Does America need another white whiskey? White Pike thinks so. Hailing from Schuyler County, NY, the just-released White Pike Whiskey is the alcoholic child of Mother Industries, a New York based creative company that was excited by the emerging culture of craft distilleries. Soon enough, they had the idea of creating a highly mixable white whiskey, and to make it a reality, they partnered with Thomas McKenzie and Brian McKenzie of Finger Lakes Distilling. That’s a solid move, as Finger Lakes Distilling produces Glen Thunder Corn Whiskey, perhaps our favorite in the category.
White whiskeys are typically the product of small distillers who can’t afford to age their spirits for several years before bottling (technically, whiskeys have to be aged, and White Pike sees the inside of a barrel for 18 minutes before bottling). They have their place, sure, but the proliferation of white whiskeys has reached a nearly overwhelming rate. That said, as far as white spirits go, we’ll take whiskey over vodka nine times out of 10, but even we have to concede that there’s more of a market for vodkas than unaged whiskeys.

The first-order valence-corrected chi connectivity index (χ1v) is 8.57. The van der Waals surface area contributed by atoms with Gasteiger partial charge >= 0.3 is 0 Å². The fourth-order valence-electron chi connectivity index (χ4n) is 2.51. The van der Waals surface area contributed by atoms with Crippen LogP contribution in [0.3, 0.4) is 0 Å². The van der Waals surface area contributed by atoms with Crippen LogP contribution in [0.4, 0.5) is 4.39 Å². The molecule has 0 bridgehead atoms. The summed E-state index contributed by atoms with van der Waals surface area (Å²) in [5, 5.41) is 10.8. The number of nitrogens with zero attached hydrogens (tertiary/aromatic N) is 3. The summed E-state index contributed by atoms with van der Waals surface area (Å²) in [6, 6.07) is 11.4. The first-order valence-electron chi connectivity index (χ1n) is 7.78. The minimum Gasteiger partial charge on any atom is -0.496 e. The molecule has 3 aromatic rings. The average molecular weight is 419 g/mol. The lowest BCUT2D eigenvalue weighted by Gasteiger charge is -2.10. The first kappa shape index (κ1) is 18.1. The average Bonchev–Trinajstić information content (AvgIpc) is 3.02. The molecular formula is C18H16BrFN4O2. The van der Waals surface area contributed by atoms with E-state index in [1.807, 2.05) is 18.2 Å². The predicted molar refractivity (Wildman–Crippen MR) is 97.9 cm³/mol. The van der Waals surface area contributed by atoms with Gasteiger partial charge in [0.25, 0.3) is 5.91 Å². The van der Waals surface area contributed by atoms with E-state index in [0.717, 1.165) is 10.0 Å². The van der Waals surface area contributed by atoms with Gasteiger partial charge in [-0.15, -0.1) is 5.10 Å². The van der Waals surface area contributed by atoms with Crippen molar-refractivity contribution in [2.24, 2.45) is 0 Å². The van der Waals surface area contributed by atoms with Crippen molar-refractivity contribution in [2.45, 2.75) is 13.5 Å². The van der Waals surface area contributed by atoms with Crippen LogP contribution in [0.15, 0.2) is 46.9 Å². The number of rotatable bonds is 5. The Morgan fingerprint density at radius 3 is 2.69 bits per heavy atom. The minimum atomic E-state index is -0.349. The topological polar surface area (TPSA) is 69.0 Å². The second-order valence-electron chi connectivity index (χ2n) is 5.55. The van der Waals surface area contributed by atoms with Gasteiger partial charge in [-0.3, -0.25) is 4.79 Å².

Master Distiller Thomas McKenzie created White Pike from a recipe of corn, spelt and malted wheat, and the company says that White Pike mixes in ways that brown whiskeys cannot. Until we sample White Pike for ourselves, here are some details and tasting notes from the company:
The White Pike Difference
- White Pike mixes in ways brown whiskeys won’t
- Farming, distillation and bottling all done locally
- When we bottle it, we ship it straight away
- Ingredients: organic spelt, corn, malted wheat
- Family-owned distillery, Alabama-trained Master Distiller
- No commercial enzymes are used because malted wheat gets the job done better
- Nose: Smells like harvest time in a creamy cornfield
- Taste: Calls to mind fresh buttered toast, rich in the middle and smooth as silk
- Finish: Very clean, integrated
- Overall: Good for a mixer, or a little nip with a taste of water behind it.
For now, White Pike Whiskey is only available in New York, with prices starting around $32.